3 Essential Exercises For Writing In A Genre

3 Essential Exercises For Writing In A Genre


We are posting a series of Essential Writing Exercises to help you tell your stories. This post includes three essential exercises for writing in a genre.

On our course, Writers Write ONLINE, we spend time creating characters, plotting, learning to write dialogue, learning how to pace, and learning how to show and not tell. We teach you about viewpoint, setting, description, and scenes, and much, much more. In my series, I am going to concentrate on a few of these areas.

To help us get through this time of social distancing, I am going to post a series of Essential Writing Exercises to help you tell your stories. We’ve included exercises about dialoguecreating characters, viewpoint, plottingsettingpacing, endings, and beginnings.

This week I have included three essential exercises for writing in a genre.

3 Essential Exercises For Writing In A Genre

When we teach Writers Write ONLINE, we find that sticking to a genre can be difficult for many writers.

It’s important to get this right because readers like genres. They like buying and reading books that fall into a defined category. They know what to expect and they will enjoy it more if you fulfil their expectations.

As an author, genre controls what you write and how you write it. It describes the style and focus of the novel you write.

Genre affects many things in your novels, including the following:

  1. Manuscript length
  2. Character types
  3. Settings
  4. Description lengths
  5. Themes
  6. Plots

Once you decide on a genre, it’s important to stick to the accepted rules of that genre. For example, it would be wrong to include a serial killer in a romance, or to set a generic romance in a slum.

MUST-READ: The 17 Most Popular Genres In Fiction – And Why They Matter

To help you fit your story into a category, try our three essential exercises for writing in a genre.

Exercise 1: Communicate

Write a scene where your main character has to tell somebody about an accident. Write it in three different genres: Fantasy, Romance, Crime. Choose the way you will communicate. For example, you could use a letter for the fantasy novel, a telephone call for the romance, and a text for the crime novel. Focus on the style of the language and the tone.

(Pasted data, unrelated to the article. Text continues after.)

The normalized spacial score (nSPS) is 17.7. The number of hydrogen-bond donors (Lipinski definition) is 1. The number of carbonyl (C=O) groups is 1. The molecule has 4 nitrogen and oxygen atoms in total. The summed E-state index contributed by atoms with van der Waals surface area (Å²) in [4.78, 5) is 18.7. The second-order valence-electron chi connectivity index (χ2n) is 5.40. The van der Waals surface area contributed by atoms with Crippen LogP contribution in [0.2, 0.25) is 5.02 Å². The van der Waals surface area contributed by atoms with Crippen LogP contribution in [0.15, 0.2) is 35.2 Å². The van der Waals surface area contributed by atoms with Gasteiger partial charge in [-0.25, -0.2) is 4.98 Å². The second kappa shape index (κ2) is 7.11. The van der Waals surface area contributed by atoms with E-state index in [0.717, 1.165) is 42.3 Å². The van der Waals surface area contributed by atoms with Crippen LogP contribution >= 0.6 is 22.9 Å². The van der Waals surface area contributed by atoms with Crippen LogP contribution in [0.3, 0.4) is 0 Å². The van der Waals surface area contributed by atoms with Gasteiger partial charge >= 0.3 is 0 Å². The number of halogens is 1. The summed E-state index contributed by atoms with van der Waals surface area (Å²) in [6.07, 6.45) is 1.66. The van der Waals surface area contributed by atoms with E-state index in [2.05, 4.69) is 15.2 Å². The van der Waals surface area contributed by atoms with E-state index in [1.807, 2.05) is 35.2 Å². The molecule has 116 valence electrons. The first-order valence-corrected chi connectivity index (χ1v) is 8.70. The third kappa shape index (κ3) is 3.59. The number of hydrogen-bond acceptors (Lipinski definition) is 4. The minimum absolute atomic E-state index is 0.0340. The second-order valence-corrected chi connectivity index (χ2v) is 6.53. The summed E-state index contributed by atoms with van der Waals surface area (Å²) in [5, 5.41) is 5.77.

Remember:

  1. Name the character/s.
  2. Use the five sensesdialoguebody language, and the internal thoughts of the viewpoint character.
  3. Show the setting through their interaction with it.

This exercise will help you focus on the way people would communicate in different genres.

Exercise 2: Terminology

Write a scene from the viewpoint a wealthy individual who realises that a loved one is in danger. The character is 40-years-old. Write it in two different genres: Science Fiction and Literary Fiction. Take care to choose terminology that suits each genre.

  1. Name the character/s.
  2. Use the five sensesdialoguebody language, and the internal thoughts of the viewpoint character.
  3. Show the setting through their interaction with it.

This exercise will help you find out if you like the surreal, uncomfortable feel of writing in second person.

Exercise 3: Characterisation

Create a character. Name them, tell us how old they are, where they live, who they live with, where they work, and what their goals are. Now see if you can create them in three different genres of your choice, perhaps a Western, a thriller, and a fantasy novel. Create brief character sketches for each genre. Include how they dress, what they eat, and how they fit into their societies.

Then write three scenes (one for each genre) where your character prepares a meal.

This exercise will show you how different your characters’s worlds are in different genres.

The Last Word

Use these three essential exercises for writing in a genre to help you tell your story.

Join us for Writers Write ONLINE for many more exercises like this (with feedback), and learn how to write a book.

© Amanda Patterson

If you enjoyed this blogger’s writing, read:

  1. 3 Essential Exercises For Writing Endings
  2. Why You Need Surprises In Stories
  3. 3 Essential Exercises For Viewpoint
  4. 5 Essential Exercises For Pacing A Story
  5. 5 Essential Exercises For Writing About Setting
  6. 5 Essential Exercises For Plotting
  7. 5 Essential Exercises For Creating Characters

Top Tip: If you want to learn how to write a book, sign up for our online course.